Shearer also fails to acknowledge that for a side like Liverpool, it is often the case that it is more difficult to break down defensive opposition who look to frustrate, than it is to go toe-to-toe with sides closer to their skill-level. Against Swansea, Liverpool had much less opportunity to counter-attack than they did, say, against Arsenal at the Emirates. They also had less opportunity to press, because Swansea had relatively little of the ball. That’s got nothing to do with complacency and everything to do with style of opposition and what suits Liverpool best.
It’s important to remember that while Liverpool’s recent form is, of course, a major cause for concern, Klopp has been without Coutinho, arguably Liverpool’s best player, for two months of this season. Matip has been out of action for over a month himself, while Henderson, Lallana and Sturridge have all picked up injuries at various points.
Any chances of a 19th league title now look very slim indeed, but the fact remains that Chelsea’s form is almost impossible to keep up with — they’ve won 18 out of 22 matches. It clouds over everything else and makes our own achievements look comparatively inadequate, even though Liverpool’s points total at this stage in the season has only been bettered once by the club in the Premier League era.
Antonio Conte has been able to field virtually the exact same starting 11 every week this season, with not a single first team player picking up any kind of serious injury. Chelsea are undoubtedly deserving of their place at the top of the table, but luck does play a significant part and so far they have been highly fortunate in terms of injuries. Leicester had a similar situation last season as their key players remained fit for all 38 games.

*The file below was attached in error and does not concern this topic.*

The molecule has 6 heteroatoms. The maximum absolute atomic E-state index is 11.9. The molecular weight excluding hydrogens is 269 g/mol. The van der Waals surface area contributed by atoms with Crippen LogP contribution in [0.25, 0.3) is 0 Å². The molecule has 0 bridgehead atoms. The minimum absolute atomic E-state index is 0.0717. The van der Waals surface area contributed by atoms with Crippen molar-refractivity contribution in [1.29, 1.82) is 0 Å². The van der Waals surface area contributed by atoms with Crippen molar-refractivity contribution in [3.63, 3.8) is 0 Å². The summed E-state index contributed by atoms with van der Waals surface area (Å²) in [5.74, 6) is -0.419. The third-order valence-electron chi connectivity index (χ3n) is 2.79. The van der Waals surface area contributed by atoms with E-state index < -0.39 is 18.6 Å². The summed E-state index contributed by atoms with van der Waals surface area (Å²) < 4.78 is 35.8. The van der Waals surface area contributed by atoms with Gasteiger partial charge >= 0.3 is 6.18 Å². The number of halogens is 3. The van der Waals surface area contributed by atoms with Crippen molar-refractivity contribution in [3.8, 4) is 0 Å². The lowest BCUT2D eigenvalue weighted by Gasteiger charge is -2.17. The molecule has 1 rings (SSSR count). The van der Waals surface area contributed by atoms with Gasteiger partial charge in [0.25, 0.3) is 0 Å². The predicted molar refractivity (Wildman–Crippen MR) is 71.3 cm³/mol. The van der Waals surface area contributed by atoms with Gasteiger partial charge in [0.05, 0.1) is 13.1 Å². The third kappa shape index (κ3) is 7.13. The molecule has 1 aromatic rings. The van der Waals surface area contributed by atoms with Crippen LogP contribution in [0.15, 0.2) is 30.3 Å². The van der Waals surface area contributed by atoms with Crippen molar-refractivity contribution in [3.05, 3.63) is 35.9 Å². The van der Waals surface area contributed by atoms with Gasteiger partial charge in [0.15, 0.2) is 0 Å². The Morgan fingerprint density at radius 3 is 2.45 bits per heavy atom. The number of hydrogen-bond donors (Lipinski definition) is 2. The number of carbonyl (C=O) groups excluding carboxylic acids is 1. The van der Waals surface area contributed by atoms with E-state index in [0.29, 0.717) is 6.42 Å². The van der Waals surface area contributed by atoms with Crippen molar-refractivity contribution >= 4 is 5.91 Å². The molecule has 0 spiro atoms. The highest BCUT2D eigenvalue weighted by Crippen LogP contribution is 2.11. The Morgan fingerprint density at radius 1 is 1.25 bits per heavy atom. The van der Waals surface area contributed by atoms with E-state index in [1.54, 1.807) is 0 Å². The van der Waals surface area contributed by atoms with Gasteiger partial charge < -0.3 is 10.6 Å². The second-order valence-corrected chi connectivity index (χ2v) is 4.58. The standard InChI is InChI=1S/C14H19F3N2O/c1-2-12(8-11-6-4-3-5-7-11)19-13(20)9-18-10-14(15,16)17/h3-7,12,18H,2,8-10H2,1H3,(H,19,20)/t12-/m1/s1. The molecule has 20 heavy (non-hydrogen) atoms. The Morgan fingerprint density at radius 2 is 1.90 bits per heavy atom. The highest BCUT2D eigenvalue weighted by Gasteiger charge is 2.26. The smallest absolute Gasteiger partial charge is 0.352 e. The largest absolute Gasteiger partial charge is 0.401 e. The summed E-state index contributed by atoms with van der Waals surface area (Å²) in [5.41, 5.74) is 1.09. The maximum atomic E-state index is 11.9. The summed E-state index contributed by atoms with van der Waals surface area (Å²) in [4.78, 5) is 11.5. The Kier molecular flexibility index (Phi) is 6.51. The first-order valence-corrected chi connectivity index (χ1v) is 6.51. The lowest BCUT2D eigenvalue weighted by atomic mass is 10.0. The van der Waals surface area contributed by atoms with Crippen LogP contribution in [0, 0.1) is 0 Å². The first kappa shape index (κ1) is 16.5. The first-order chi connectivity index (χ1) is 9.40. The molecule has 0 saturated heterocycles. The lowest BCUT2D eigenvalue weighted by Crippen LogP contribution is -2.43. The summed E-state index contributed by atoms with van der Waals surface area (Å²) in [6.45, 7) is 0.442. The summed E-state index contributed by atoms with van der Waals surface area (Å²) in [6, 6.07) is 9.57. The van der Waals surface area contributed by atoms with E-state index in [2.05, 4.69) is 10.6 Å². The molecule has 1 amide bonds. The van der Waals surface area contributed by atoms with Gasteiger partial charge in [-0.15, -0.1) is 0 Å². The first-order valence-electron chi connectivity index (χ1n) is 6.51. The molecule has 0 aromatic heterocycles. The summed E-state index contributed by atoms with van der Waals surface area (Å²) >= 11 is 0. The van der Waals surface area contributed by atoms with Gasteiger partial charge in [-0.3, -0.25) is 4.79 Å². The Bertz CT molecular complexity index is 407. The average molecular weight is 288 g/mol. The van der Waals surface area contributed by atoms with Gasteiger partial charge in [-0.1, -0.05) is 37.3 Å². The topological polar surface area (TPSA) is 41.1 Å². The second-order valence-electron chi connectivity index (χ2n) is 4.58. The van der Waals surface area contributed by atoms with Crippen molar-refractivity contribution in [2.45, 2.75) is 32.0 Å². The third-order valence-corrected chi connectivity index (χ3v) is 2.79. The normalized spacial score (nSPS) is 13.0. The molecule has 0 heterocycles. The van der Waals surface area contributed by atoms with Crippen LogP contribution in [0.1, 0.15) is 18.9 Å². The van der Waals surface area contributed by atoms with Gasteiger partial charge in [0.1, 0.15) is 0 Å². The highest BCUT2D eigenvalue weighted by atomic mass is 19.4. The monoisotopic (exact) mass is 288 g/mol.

While much of Liverpool’s downturn in form can be put down to a combination of injuries, the loss of Mane to AFCON (the subsequent disruption to the team’s balance) and tired legs, there are also other factors which have played their part and are beyond the control of Klopp and the players.
Think back to White Hart Lane at the beginning of the season where Mane was denied what would’ve been a winning goal for offside, given against Lallana. It was borderline, but Lallana looked to be level with the last defender and had that goal stood, Liverpool would be two points better off — and Spurs a point worse off.
Think back to New Year’s Day away at Sunderland. Liverpool concede a late penalty as Mane handles the ball in the box and Jermain Defoe scores the equaliser. It was a handball, but the free-kick from which the incident occurred was quite clearly not a foul from Lucas Leiva. That’s another two points dropped from a dubious refereeing decision.
More recently, take the game against Manchester United at Old Trafford. Liverpool have a 1-0 lead on 84 minutes and look to be closing in on a huge three points, before Zlatan Ibrahimovic scores the equaliser. The cross from which the goal was scored came from Antonio Valencia who was, again, stood quite clearly offside. The linesman was nowhere near in line with the last defender and did not do a simple job. Again, two points dropped and one gained for United.
That’s without mentioning Paul #Pogba’s ridiculous chokeslam on Henderson in the first half, which was quite blatantly a red card but somehow escaped any kind of punishment whatsoever. It was, in fact, the most notable contribution from the world’s most expensive footballer who appeared unaware of the concept of marking from corners and more interested in his own “emoji” doing the rounds on the advertising boards, also painted on to his head in toxic thunder green. I digress.